That is, it worked until late last year, when Peña’s conviction was finally overturned by the Court of Criminal Appeals, the state’s highest criminal court, and Leon County subsequently dismissed the charges for good. In the intervening decade, however, Peña’s case became a political hot potato, catching the attention of judges and lawyers across the state who watched as the 10th Court of Appeals, based in Waco, played tug-of-war with the Austin-based CCA over the power of the Texas Constitution, and whether it affords citizens greater rights and protection against state power than does the U.S. Constitution.

    It’s a conflict that has left the state of Texas divided and may mean – at least for the time being – that persons tried for crimes in one part of the state will be afforded greater protection from prosecutorial errors or malfeasance than are others. Frankly, says Keith Hampton, an Austin defense attorney who represented Peña just before his case was dismissed, you just “don’t see this happen very often.” Ulti­mate­ly, whether the protections gleaned from the Texas Constitution by the 10th Court will remain in force and be applied to all Texans is still to be determined.

    Weeds, Not Weed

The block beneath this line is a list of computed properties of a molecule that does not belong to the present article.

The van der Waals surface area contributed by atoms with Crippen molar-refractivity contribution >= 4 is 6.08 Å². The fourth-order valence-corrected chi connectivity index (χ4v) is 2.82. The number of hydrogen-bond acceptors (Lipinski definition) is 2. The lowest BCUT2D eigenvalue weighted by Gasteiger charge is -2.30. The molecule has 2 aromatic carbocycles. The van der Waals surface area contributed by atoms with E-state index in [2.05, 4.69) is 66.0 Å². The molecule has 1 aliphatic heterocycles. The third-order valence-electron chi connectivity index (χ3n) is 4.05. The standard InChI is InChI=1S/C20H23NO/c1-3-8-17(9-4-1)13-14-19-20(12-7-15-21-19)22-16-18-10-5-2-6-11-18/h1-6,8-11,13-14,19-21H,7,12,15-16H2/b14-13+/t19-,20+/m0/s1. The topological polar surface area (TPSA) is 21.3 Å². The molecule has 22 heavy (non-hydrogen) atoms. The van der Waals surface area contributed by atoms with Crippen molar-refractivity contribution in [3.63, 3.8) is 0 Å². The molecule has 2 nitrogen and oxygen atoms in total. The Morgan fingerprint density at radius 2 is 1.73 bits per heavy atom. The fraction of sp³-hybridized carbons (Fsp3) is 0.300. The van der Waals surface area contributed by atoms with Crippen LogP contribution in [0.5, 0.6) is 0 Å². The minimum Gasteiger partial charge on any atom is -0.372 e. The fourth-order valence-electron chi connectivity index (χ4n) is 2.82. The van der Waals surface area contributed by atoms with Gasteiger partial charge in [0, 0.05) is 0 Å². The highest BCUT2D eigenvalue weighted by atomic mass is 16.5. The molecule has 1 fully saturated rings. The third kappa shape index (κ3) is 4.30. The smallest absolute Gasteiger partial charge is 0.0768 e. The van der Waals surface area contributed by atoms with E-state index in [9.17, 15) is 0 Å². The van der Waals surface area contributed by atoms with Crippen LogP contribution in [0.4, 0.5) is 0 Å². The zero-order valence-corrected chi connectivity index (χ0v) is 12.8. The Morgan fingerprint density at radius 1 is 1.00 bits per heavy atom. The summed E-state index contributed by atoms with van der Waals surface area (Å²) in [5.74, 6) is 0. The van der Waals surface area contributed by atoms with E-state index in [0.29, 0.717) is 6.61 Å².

Peña had a knack for creating handcrafted leather and wood items that sold like hotcakes, he says, at flea markets in and around Houston. He made personalized shellacked plaques and leather key chains with popular first names spelled out in tiny beads, and at a dollar a key chain, they sold well. So when he first saw the hemp plants growing on the roadside near Manhattan, Kan., they gave him an idea. He would take the plants – which, to an untrained eye, look exactly like marijuana plants – press the leaves, and then use them on plaques or affixed to the small leather wallets that he also had become expert at making. He recognized these as “volunteer” hemp plants – they grow wild across the country, reminders of the days when hemp farming was commonplace and even, during World War II, encouraged by the feds as supporting the war effort. By the Kansas roadside, they were scraggly and abundant. When he pulled into the Tuttle Creek State Park outside Manhattan, and saw the plants growing everywhere, he “loaded … up.”